This, Müller-Ötvös says, is unusual in the history of Rolls-Royce, always an emblem of landed aristocracy, not the least because one of the founders, Charles Stewart Rolls, was gentry. An Eton and Cambridge man, Rolls was an early motoring and aviation enthusiast who achieved a land speed record of 150 km/hr in 1903. He started one of Britain’s first car dealerships, C.S. Rolls & Co., in Fulham.

The person who first built the super-silent Rolls-Royce car, Fredrick Henry Royce, however, was too poor to even have a formal education. He worked as an apprentice in railway works companies and electrical firms, and essentially taught himself to build cars. He built his first car in 1904. Rolls and Royce met soon after, and, by 1907, they had brought out the famous six-cylinder Silver Ghost. Till 1927, it was among the best (many thought the best) cars ever built.

Royce famously spent years redesigning the crankshaft and polishing the teeth of every gear to make it near-silent. (Years later, David Ogilvy, the founder of ad agency Ogilvy & Mather, would come up with, “At 60 miles an hour, the loudest noise in this new Rolls-Royce comes from the electric clock.”). Because of this silence, all Rolls-Royce cars are named after apparitions—Phantom, Ghost, and Wraith.

ROLLS BECAME SYNONYMOUS with luxury, and was the favourite car of Indian royalty. The Maharaja of Jamnagar sent his wife’s pink slipper to Henry Royce to ensure the Phantom he ordered for her was the shade. Then, the Maharaja of Darbhanga, who had more than 30 Phantom III models, was known to have got his cars designed so that the driver could change tyres without leaving his seat. A small hydraulic jack would descend to lift one or all the wheels of the car off the ground.

(The royalty are no longer Rolls-Royce’s customers: About 80% of its cars in India are bought by businesspeople. Rolls-Royce has been selling around 100 cars a year for the last few years. “With a new government in India, the mood in the market is distinctly changing. We had been waiting for this shift, we are ready,” says Müller-Ötvös.)

All this also meant that Rolls-Royce was a car that was driven by chauffeurs, and not owners. Echoing Patricia, today’s wealthy young want a car they can drive. At Rolls, they say the trend is towards more and more customers “wanting a normal life”. “While we deal with incredibly wealthy people, there is a distinct trend that they want to keep it real,” says Richar Collar, head of bespoke sales and marketing, Rolls-Royce. “They don’t like obnoxious levels of fuss. If they buy a car, they want to drive it.”

Rolls began addressing that a few years ago, with the Drophead Coupé. It is now being led by the Wraith—a 12-cylinder machine for around $300,000 which can do zero to 100 km in 4.4 seconds. It is one of the most advanced—and fastest—cars to roll out with the Rolls-Royce insignia, the Spirit of Ecstasy statuette, on the hood. There is even an attempt to tilt the ‘Flying Lady’ forward by a few degrees to give her a more determined air to complement the power, style, and drama of the Wraith.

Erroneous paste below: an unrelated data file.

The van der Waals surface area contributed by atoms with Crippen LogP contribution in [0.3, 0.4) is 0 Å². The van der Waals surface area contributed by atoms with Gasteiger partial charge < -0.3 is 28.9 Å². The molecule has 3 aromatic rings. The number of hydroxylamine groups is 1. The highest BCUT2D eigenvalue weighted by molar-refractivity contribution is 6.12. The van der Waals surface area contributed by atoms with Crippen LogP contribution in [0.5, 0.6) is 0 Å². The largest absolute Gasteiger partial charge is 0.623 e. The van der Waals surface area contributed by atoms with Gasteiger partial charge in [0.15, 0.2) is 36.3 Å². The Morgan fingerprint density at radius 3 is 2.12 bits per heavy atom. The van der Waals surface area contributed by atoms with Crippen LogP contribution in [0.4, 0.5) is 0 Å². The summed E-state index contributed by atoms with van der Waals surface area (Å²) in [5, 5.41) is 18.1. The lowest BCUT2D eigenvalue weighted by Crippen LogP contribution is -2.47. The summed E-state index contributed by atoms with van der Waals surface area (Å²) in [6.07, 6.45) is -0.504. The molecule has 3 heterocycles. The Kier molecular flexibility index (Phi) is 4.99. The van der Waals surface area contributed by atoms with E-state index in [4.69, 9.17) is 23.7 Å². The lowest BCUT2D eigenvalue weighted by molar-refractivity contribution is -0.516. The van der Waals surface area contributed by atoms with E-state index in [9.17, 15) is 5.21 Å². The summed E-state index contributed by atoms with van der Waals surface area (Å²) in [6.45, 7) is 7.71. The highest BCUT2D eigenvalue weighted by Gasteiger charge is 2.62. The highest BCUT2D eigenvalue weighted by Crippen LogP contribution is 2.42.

Rolls-Royce estimates that all Wraith buyers drive themselves: At any rate, these days 70% of customers are first-time buyers. And though Rolls won’t admit it, it likes the idea that one of its cars is for daily use. As Müller-Ötvös says, “You don’t want to be stuck in your Ferrari in a traffic jam. We have always seen our cars, like the Phantoms, as rolling offices, and now with the Wraith, we have the right urban, nimble, car.” With the luxuriousness that one expects from Rolls-Royce, the two-door Wraith, therefore, is a comfortable four-seater.

In a nod towards the sensibilities of an environmentally conscious generation, in 2011, Rolls-Royce built an electric car, the Phantom Experimental Electric 102EX. It had a 1,452 lb battery, instead of an engine, and impressed reviewers with superior torque and even more silent performance. While the electric Phantom is not in production because customers did not like the minimum eight-hour charge time and the sub-100 km range, Rolls is working on a hybrid.

MEANWHILE, COMPETITION IS getting aggressive. Mercedes has announced a new luxury sedan, S-Class Pullman, with armoured plating, which releases in 2015 with a sticker price of $1 million. It will be the most expensive sedan in the world. The company’s CEO Dieter Zetsche promises no less than “the best car in the world”. This means Rolls-Royce will no longer have the most expensive cars. The coupé version of the S-Class (at $172,000) will have add-on offerings like Swarovski crystal headlights. Merc also plans to bring back the Maybach, which it discontinued in 2012 due to poor sales.

Meanwhile, Rolls-Royce and its arch rival Bentley (Rolls owned it once) will also be competing in utility vehicles—the first ever for both. They are likely to hit the market by 2017. Rolls-Royce has also lined up a new version of the Ghost and Phantom, using new BMW carbon-fibre technology that is lighter, more malleable, and sturdy compared to steel.

Müller-Ötvös is not worried yet. “We are not in the business of selling cars,” he says. They are in the business of helping people highlight and celebrate their personal history, he adds. This is classic luxury-speak, where brands don’t like to be tied to functionality. “No one buys a Rolls-Royce to go from one point to another.” The motivation, says Müller-Ötvös, is purely emotional.

It is for the fear of disturbing this emotional quotient that Müller-Ötvös also says Rolls-Royce will never hit ‘five figures’ in production, that is, it will always make less than 10,000 cars in a year. “The idea is that our customers shouldn’t find the car they bought in every nook and corner,” he adds.

Imagine Belgravia replicated en masse.